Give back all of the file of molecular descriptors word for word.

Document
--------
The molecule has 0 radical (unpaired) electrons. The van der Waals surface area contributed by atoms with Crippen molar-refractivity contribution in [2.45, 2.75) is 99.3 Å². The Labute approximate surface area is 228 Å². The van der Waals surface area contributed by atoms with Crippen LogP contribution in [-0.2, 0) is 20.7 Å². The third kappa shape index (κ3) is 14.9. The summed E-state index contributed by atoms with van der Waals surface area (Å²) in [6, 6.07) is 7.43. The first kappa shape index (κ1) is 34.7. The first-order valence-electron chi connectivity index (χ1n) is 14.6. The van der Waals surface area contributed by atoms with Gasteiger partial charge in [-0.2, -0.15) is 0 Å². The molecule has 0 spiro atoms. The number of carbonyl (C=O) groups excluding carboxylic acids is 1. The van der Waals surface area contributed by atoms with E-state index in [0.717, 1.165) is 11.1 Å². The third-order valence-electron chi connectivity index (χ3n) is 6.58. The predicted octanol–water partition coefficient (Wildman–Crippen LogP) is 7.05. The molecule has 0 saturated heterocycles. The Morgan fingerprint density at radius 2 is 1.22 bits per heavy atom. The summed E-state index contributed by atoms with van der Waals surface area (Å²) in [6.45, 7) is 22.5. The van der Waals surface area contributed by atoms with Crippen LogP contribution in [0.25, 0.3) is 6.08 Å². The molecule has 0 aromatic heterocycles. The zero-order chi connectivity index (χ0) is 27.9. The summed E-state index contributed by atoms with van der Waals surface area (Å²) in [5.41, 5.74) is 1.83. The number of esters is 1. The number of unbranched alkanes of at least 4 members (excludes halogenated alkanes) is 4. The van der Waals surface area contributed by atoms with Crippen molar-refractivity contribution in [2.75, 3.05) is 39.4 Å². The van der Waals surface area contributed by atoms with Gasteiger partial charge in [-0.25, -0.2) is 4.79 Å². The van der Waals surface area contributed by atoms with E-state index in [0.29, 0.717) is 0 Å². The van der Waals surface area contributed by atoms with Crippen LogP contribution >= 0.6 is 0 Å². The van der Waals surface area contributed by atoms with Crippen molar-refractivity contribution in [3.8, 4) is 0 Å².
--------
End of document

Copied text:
The molecule has 0 radical (unpaired) electrons. The van der Waals surface area contributed by atoms with Crippen molar-refractivity contribution in [2.45, 2.75) is 99.3 Å². The Labute approximate surface area is 228 Å². The van der Waals surface area contributed by atoms with Crippen LogP contribution in [-0.2, 0) is 20.7 Å². The third kappa shape index (κ3) is 14.9. The summed E-state index contributed by atoms with van der Waals surface area (Å²) in [6, 6.07) is 7.43. The first kappa shape index (κ1) is 34.7. The first-order valence-electron chi connectivity index (χ1n) is 14.6. The van der Waals surface area contributed by atoms with Gasteiger partial charge in [-0.2, -0.15) is 0 Å². The molecule has 0 spiro atoms. The number of carbonyl (C=O) groups excluding carboxylic acids is 1. The van der Waals surface area contributed by atoms with E-state index in [0.717, 1.165) is 11.1 Å². The third-order valence-electron chi connectivity index (χ3n) is 6.58. The predicted octanol–water partition coefficient (Wildman–Crippen LogP) is 7.05. The molecule has 0 saturated heterocycles. The Morgan fingerprint density at radius 2 is 1.22 bits per heavy atom. The summed E-state index contributed by atoms with van der Waals surface area (Å²) in [6.45, 7) is 22.5. The van der Waals surface area contributed by atoms with Crippen LogP contribution in [0.25, 0.3) is 6.08 Å². The molecule has 0 aromatic heterocycles. The zero-order chi connectivity index (χ0) is 27.9. The summed E-state index contributed by atoms with van der Waals surface area (Å²) in [5.41, 5.74) is 1.83. The number of esters is 1. The number of unbranched alkanes of at least 4 members (excludes halogenated alkanes) is 4. The van der Waals surface area contributed by atoms with Crippen molar-refractivity contribution in [2.75, 3.05) is 39.4 Å². The van der Waals surface area contributed by atoms with Gasteiger partial charge in [-0.25, -0.2) is 4.79 Å². The van der Waals surface area contributed by atoms with E-state index in [0.29, 0.717) is 0 Å². The van der Waals surface area contributed by atoms with Crippen LogP contribution >= 0.6 is 0 Å². The van der Waals surface area contributed by atoms with Crippen molar-refractivity contribution in [3.8, 4) is 0 Å².